Christmas Market Hopping in Vienna

Hello. It’s been a while, due in part to laziness. I promised a post on Christmas market hopping in Vienna, so we’re going to go back to Vienna.

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Vienna is one of the big Christmas cities and it’s hard not to see why. Christmas is everywhere. There are markets throughout the city, each with their own personality and style. Somehow in my short stay, I managed to get to seven of them. To be fair, quite a few of them are very close to each other and I accidentally stumbled upon a number of the other ones.

The hotel I was staying at for the weekend gave out one pager guides to the Vienna Christmas markets with a list of the major markets with hashtags (I know) to give a feel of what each of the markets were like. They were marked on the other side of the paper to give us a sense of where to find the markets. It was a surprisingly good guide to the Viennese Christmas celebrations and ended up being a valuable resoruce for the weekend.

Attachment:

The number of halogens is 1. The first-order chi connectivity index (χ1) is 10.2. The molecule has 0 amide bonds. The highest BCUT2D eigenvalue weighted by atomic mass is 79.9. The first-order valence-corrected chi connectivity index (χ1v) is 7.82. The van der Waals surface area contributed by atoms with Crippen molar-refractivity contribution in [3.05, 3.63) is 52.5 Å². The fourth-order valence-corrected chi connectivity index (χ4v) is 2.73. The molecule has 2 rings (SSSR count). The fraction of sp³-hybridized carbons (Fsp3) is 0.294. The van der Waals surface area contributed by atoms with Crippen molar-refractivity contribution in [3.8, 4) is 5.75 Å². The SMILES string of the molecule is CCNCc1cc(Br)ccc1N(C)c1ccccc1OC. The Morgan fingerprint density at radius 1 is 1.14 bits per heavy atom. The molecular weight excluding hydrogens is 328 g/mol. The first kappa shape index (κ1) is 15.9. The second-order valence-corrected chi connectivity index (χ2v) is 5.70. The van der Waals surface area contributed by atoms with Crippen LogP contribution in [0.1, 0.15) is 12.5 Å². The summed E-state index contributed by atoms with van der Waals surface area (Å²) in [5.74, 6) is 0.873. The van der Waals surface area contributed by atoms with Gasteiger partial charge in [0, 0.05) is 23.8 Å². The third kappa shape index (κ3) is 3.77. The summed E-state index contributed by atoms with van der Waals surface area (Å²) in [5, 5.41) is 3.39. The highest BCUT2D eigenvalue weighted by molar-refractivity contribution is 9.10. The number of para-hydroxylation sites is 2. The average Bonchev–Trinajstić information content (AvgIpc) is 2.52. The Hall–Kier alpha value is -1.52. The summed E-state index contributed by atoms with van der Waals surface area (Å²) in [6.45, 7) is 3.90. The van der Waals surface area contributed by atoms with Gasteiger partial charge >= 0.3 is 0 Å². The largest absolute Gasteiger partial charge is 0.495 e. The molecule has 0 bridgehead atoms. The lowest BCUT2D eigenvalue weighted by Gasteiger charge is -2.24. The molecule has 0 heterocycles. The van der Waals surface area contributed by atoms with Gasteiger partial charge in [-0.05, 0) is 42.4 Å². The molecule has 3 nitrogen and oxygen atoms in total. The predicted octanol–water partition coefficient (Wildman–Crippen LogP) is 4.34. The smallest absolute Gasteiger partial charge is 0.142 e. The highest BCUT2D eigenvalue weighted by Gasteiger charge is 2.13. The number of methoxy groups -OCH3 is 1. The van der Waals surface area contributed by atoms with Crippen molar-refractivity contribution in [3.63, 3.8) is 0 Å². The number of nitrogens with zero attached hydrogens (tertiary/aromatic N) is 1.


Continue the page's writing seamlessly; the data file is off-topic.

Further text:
The first of the markets was the Christmas market at Stephanplatz, right outside of the cathedral. It actually wasn’t on the list of the ones I wanted to see based on the aforementioned guide, but I ended up there because my walking tour ended near the cathedral. It was lunch time, so there were crowds around the few food stands at the market. I did a walk around it, but didn’t spend too much time there.

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The next stop was the market at Michaelerplatz. This was another one that I didn’t intentionally set out to visit, but just happened upon. This market is a relatively small one right outside of the palace. There are some small shops and a few food stands, but still pretty small. It wasn’t too crowded, though, and I ended up grabbing mulled wine to wait for my tour at the Spanish Riding School to start.